Which means that she no longer has independent A-frames, meaning that I can't send her ahead of me to them, run out ahead of her while she's doing them, or be a long distance away laterally. It's a handicap against better handling strategies.

At the end of the day today, as we were all packing up, someone I know only somewhat came up to me and said that she noticed that I had taught my dog "modified running contacts" and wanted to know whose method I had used for teaching them. I laughed and said "modified is right!--because they're supposed to be 2 on/2 off stopping contacts!" She said that she liked the way that tika moves through the contacts. Tika likes it too, I can assure everyone.

Boost did all of her weaves perfectly this weekend if I remember correctly. Woot! And I only had to stop her once after a contact for leaving early--last class of the weekend--and that was after a class where I released her very quickly from 2 consecutive A-frame contacts, so that was undoubtedly my doing.

We still had issues with running past jumps because she's not looking for obstacles, slowing down and turning back to me rather than taking a perfectly fine straight line of obstacles, or crashing into obstacles because she's bouncing around in front of me backwards while I'm running full-tilt forward, the usual stuff. Sigh. But she had some blazing times on a couple of courses. Someday. Maybe.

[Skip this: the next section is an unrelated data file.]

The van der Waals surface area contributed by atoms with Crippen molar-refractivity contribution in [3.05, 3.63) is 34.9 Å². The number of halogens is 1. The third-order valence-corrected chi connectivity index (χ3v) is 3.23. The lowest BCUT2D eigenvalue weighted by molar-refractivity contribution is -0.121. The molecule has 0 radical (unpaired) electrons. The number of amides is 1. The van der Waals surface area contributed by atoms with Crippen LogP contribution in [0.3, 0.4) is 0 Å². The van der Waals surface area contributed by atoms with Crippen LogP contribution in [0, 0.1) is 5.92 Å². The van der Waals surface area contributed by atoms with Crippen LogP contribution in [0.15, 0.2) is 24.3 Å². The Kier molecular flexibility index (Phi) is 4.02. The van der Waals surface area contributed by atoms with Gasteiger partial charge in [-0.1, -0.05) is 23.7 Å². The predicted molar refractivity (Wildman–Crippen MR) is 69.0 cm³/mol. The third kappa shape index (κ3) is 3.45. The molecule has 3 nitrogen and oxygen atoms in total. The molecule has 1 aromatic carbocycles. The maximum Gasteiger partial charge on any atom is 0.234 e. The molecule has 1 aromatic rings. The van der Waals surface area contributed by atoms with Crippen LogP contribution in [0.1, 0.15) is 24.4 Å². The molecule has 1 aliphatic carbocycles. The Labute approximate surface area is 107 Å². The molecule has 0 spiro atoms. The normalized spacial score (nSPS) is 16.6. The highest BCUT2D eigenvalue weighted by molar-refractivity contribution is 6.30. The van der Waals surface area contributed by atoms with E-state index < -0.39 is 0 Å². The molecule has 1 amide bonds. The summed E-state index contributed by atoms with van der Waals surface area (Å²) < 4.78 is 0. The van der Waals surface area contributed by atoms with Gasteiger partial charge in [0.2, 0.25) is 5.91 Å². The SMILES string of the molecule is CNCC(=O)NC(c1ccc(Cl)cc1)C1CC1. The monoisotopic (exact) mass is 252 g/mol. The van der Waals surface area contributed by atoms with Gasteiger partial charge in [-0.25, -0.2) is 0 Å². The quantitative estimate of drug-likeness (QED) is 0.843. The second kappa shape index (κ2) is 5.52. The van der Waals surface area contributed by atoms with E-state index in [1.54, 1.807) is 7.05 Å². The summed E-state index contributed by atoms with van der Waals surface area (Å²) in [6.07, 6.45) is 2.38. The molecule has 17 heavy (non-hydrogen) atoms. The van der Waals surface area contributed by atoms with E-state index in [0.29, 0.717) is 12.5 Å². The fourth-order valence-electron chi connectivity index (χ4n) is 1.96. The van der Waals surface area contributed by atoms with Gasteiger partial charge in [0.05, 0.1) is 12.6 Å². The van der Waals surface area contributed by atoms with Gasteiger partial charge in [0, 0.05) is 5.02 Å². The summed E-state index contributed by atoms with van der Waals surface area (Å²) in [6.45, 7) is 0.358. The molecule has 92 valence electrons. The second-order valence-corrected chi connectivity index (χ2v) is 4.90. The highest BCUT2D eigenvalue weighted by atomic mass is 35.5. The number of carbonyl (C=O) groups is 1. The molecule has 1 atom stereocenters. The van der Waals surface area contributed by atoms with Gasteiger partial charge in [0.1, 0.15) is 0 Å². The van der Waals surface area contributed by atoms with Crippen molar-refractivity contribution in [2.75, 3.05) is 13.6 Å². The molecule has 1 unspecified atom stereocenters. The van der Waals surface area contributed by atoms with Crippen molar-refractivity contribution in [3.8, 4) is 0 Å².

So. Gotta go. Maybe more info some other time. Or not.

Saturday, June 20, 2009

CPE Trial Saturday Surprises

SUMMARY: Day 1 of Bay Team Palo Alto CPE trial.

Surprises:
  • Boost earned more Qs than Tika! (Admittedly she's in a lower level where you can Q with minor faults--but still--that's never happened before.) (Tika Qed 3 of 4--there goes our Perfect Weekend award; Boost Qed 4 of 4.)
  • I do CPE in part because I love getting lots and lots of blue ribbons because I almost never get them in USDAA. But we had some--er--Issues--and our crates were collecting a lot of these today:
  • It was 90F on Thursday. Today we huddled in our coats and blankets at the score table and for the Bay Team meeting at the end of the day.
  • The wind off the Bay was biting and surprisingly intense.
  • This was apparently the Day of the Tunnels Under the Aframes: In Snooker the #7 combo, in Jackpot (Gamblers) in the opening (I love doing these! A quick 16 points A-tunnel-A-tunnel):
    and DOUBLES in Standard!
  • The park in which the trial is taking place has a variety of intriguing sculptural thingies.
  • Pink! (This is Terry.)